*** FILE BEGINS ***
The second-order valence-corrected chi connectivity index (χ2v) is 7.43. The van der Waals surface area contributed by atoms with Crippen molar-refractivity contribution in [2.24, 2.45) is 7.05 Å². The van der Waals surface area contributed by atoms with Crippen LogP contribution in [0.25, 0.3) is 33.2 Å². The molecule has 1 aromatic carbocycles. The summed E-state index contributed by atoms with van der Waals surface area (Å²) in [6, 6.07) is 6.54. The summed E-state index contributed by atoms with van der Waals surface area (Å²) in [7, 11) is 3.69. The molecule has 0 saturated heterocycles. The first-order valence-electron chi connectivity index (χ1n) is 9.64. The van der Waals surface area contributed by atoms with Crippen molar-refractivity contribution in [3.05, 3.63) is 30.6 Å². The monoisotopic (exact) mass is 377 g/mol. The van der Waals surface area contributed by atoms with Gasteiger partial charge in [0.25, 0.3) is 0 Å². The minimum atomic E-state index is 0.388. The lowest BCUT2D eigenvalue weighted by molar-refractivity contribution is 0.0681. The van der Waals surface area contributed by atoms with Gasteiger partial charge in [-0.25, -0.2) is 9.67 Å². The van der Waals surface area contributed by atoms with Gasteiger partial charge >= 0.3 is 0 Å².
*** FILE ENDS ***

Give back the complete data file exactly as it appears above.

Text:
The second-order valence-corrected chi connectivity index (χ2v) is 7.43. The van der Waals surface area contributed by atoms with Crippen molar-refractivity contribution in [2.24, 2.45) is 7.05 Å². The van der Waals surface area contributed by atoms with Crippen LogP contribution in [0.25, 0.3) is 33.2 Å². The molecule has 1 aromatic carbocycles. The summed E-state index contributed by atoms with van der Waals surface area (Å²) in [6, 6.07) is 6.54. The summed E-state index contributed by atoms with van der Waals surface area (Å²) in [7, 11) is 3.69. The molecule has 0 saturated heterocycles. The first-order valence-electron chi connectivity index (χ1n) is 9.64. The van der Waals surface area contributed by atoms with Crippen molar-refractivity contribution in [3.05, 3.63) is 30.6 Å². The monoisotopic (exact) mass is 377 g/mol. The van der Waals surface area contributed by atoms with Gasteiger partial charge in [0.25, 0.3) is 0 Å². The minimum atomic E-state index is 0.388. The lowest BCUT2D eigenvalue weighted by molar-refractivity contribution is 0.0681. The van der Waals surface area contributed by atoms with Gasteiger partial charge in [-0.25, -0.2) is 9.67 Å². The van der Waals surface area contributed by atoms with Gasteiger partial charge >= 0.3 is 0 Å².